Blaine Friedlander, Cornell University
Honey bees – employed to pollinate crops during the blooming season – encounter danger due to lingering and wandering pesticides, according to an analysis of the bee’s own food.
Researchers used 120 pristine honey bee colonies that were placed near 30 apple orchards around New York state. After allowing the bees to forage for several days during the apple flowering period, the scientists examined each hive’s “beebread” – the bees’ food stores made from gathered pollen – to search for traces of pesticides.
In 17 percent of colonies, the beebread revealed the presence of acutely high levels of pesticide exposure, while 73 percent were found to have chronic exposure, meaning that 90% were pesticide challenged.
The new Cornell study was published April 19 in Nature Scientific Reports.
“Our data suggest pesticides are migrating through space and time,” said lead author Scott McArt, assistant professor of entomology, who explained that bees may be gathering pollen from non-target wildflowers, field margins and weeds like dandelions where insecticides drift to and seem to linger.
“Surprisingly, there is not much known about the magnitude of risk or mechanisms of pesticide exposure when honey bees are brought in to pollinate major agricultural crops,” he said. “Beekeepers are very concerned about pesticides, but there’s very little field data. We’re trying to fill that gap in knowledge, so there’s less mystery and more fact regarding this controversial topic.”
More than 60 percent of the found pesticides were attributed to orchards and surrounding farmland that were not sprayed during the apple bloom season, according to the study. McArt said that persistent insecticides aimed at other crops may be surrounding the orchards. In addition, pre-bloom sprays in orchards may accumulate in nearby flowering weeds.
“We found risk was attributed to many different types of pesticides. Neonicotinoids were not the whole story, but they were part of the story.” he said. “Because neonicotinoids are persistent in the environment and accumulate in pollen and nectar, they are of concern. But one of our major findings is that many other pesticides contribute to risk.”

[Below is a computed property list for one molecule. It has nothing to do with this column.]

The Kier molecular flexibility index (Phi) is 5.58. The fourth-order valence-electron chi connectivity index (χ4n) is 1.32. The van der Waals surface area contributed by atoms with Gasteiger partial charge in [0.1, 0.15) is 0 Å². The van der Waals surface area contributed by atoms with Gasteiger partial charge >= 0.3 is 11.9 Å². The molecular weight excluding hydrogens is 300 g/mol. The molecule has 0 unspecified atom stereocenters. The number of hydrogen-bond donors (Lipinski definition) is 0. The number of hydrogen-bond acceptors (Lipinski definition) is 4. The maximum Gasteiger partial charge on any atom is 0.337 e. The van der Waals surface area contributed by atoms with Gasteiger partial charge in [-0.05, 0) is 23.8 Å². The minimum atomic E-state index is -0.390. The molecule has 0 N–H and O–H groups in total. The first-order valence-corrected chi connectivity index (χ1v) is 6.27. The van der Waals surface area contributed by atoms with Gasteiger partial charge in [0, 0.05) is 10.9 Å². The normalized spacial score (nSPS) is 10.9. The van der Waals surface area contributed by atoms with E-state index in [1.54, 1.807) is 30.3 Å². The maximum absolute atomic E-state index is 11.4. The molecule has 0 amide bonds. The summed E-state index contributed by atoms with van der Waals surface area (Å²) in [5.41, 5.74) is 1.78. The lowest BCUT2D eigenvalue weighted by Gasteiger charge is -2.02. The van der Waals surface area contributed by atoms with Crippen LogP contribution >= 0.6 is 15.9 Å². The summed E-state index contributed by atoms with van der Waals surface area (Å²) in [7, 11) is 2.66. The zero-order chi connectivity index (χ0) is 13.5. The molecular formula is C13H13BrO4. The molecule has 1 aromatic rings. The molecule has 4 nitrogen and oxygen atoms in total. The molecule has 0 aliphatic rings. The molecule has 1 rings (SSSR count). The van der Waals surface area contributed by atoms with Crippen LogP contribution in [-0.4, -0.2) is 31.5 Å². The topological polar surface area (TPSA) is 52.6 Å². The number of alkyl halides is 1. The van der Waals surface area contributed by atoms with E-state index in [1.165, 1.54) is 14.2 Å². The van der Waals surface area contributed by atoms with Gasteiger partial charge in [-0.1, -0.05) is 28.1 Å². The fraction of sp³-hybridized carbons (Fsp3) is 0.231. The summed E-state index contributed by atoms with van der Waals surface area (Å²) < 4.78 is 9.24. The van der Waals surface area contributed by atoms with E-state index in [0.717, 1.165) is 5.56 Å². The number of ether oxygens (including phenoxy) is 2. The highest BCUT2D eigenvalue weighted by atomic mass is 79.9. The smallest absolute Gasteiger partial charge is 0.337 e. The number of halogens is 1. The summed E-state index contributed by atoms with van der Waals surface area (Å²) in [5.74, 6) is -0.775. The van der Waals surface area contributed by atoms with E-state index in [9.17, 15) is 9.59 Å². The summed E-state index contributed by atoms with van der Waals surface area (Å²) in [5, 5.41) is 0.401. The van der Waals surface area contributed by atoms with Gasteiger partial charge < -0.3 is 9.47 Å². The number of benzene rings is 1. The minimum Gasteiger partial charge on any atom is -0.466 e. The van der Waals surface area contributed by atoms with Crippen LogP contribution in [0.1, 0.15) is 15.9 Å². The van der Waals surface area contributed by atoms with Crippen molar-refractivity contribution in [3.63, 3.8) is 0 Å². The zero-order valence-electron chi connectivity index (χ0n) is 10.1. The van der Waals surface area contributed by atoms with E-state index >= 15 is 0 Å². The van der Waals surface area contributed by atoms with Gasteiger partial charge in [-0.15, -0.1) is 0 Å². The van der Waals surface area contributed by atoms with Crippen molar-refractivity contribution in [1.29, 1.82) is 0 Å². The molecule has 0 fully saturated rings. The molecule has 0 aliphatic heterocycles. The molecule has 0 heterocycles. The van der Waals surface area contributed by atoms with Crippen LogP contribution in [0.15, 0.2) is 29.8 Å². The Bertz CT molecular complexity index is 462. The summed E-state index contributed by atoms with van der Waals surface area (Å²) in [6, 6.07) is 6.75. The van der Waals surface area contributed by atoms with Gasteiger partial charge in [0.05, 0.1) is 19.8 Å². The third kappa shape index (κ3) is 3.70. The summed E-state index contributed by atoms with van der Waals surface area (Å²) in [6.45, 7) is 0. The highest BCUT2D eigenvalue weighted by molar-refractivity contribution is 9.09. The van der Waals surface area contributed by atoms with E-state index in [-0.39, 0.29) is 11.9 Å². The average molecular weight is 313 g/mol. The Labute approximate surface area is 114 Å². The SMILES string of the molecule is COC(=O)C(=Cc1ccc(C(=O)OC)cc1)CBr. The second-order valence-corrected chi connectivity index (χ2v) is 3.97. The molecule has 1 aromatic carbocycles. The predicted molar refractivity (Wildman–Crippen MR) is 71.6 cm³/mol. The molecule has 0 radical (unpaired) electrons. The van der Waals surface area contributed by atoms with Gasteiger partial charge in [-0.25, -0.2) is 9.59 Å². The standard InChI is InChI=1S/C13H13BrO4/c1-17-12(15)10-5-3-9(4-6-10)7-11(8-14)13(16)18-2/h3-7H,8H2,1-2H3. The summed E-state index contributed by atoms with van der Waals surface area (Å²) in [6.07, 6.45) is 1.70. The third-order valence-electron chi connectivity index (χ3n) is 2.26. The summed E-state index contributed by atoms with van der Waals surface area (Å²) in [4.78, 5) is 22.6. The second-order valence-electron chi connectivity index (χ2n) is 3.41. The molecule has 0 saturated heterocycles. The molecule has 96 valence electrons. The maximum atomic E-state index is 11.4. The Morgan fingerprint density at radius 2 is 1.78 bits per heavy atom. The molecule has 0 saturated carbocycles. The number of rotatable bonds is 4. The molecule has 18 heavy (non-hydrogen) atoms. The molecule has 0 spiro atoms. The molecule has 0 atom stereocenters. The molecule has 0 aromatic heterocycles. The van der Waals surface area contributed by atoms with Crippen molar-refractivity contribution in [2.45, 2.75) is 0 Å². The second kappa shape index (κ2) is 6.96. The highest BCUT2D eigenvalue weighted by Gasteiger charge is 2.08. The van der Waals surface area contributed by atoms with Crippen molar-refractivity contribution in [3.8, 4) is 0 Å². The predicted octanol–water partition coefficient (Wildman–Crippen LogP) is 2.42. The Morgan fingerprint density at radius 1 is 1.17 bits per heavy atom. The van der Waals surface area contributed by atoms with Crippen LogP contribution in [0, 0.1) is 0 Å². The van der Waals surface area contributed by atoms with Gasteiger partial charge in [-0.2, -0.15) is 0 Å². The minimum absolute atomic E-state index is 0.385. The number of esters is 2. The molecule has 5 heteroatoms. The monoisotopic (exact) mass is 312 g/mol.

Mass-blooming crops flower in big bursts during the pollination season, so crop producers rent armies of honeybees to supplement the work of wild bees. “There are so many flowers at one given time, often there may not be enough wild bees to perform sufficient pollination services,” said McArt.
Crop pollination by insects, particularly bees, can be valued at more than $15 billion annually to the U.S. economy, according to research by Nicholas Calderone, professor emeritus of entomology. Producers and beekeepers are now concerned about the high rates of hive declines – estimated to be about 42 percent in 2014-15 domestically. In New York, the losses are often over 50 percent.
To understand the economics, beekeepers may charge more than $100 per colony for pollination services for apple producers in New York, almond producers in California and blueberry growers in North Carolina. For large farms, several hundred to a thousand pollinating colonies are brought in via large trucks.
Commercial beekeepers sometimes assume they will lose entire colonies, which is why pollination service rates have tripled or quadrupled over the past 15 years, McArt said. He recently shared his research with growers at a New York State Integrated Pest Management meeting, and several farmers said they are interested in altering crop management practices to reduce honeybee injury.
The New York State Department of Environmental Conservation and the Department of Agriculture and Markets assembled a Pollinator Protection Plan in 2016. Scientists are developing best management practices, reviving pollinator populations, researching and monitoring, and developing outreach and educational programs for beekeepers and producers.
Co-authors on the study, “High Pesticide Risk to Honeybees Despite Low Focal Crop Pollen Collection During Pollination of a Mass Blooming Crop,” are lab manager Ashley Fersch; graduate student Nelson Milano; Lauren Truitt ’17; and former research associate Katalin Böröczky.
The New York Farm Viability Institute funded this research.